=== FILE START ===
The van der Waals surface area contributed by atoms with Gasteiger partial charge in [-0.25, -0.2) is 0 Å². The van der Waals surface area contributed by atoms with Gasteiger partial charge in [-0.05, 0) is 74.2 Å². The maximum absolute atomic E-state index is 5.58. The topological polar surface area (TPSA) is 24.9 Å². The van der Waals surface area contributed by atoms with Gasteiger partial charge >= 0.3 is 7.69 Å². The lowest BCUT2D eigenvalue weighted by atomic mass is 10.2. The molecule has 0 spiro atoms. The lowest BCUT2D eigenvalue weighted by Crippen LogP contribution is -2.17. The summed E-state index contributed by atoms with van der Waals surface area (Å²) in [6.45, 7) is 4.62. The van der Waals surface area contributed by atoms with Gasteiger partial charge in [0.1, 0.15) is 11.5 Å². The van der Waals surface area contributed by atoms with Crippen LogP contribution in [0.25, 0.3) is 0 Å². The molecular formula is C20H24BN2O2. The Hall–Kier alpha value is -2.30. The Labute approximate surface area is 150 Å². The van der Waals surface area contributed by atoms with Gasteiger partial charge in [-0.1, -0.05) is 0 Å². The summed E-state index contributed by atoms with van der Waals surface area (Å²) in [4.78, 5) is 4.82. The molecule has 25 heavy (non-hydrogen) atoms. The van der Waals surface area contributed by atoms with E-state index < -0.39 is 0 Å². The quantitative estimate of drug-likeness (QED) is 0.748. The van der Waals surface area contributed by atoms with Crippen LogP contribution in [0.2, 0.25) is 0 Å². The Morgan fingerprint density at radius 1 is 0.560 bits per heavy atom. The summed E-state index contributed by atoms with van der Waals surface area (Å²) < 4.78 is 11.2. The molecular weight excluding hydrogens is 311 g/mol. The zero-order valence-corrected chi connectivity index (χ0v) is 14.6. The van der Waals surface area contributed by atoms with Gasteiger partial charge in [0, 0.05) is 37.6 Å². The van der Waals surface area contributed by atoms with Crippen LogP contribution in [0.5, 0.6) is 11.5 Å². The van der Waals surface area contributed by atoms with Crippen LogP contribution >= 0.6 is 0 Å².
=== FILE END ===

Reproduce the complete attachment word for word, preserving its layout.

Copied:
The van der Waals surface area contributed by atoms with Gasteiger partial charge in [-0.25, -0.2) is 0 Å². The van der Waals surface area contributed by atoms with Gasteiger partial charge in [-0.05, 0) is 74.2 Å². The maximum absolute atomic E-state index is 5.58. The topological polar surface area (TPSA) is 24.9 Å². The van der Waals surface area contributed by atoms with Gasteiger partial charge >= 0.3 is 7.69 Å². The lowest BCUT2D eigenvalue weighted by atomic mass is 10.2. The molecule has 0 spiro atoms. The lowest BCUT2D eigenvalue weighted by Crippen LogP contribution is -2.17. The summed E-state index contributed by atoms with van der Waals surface area (Å²) in [6.45, 7) is 4.62. The van der Waals surface area contributed by atoms with Gasteiger partial charge in [0.1, 0.15) is 11.5 Å². The van der Waals surface area contributed by atoms with Crippen LogP contribution in [0.25, 0.3) is 0 Å². The molecular formula is C20H24BN2O2. The Hall–Kier alpha value is -2.30. The Labute approximate surface area is 150 Å². The van der Waals surface area contributed by atoms with Gasteiger partial charge in [-0.1, -0.05) is 0 Å². The summed E-state index contributed by atoms with van der Waals surface area (Å²) in [4.78, 5) is 4.82. The molecule has 25 heavy (non-hydrogen) atoms. The van der Waals surface area contributed by atoms with E-state index < -0.39 is 0 Å². The quantitative estimate of drug-likeness (QED) is 0.748. The van der Waals surface area contributed by atoms with Crippen LogP contribution in [0.2, 0.25) is 0 Å². The Morgan fingerprint density at radius 1 is 0.560 bits per heavy atom. The summed E-state index contributed by atoms with van der Waals surface area (Å²) < 4.78 is 11.2. The molecular weight excluding hydrogens is 311 g/mol. The zero-order valence-corrected chi connectivity index (χ0v) is 14.6. The van der Waals surface area contributed by atoms with Gasteiger partial charge in [0, 0.05) is 37.6 Å². The van der Waals surface area contributed by atoms with Crippen LogP contribution in [0.5, 0.6) is 11.5 Å². The van der Waals surface area contributed by atoms with Crippen LogP contribution >= 0.6 is 0 Å².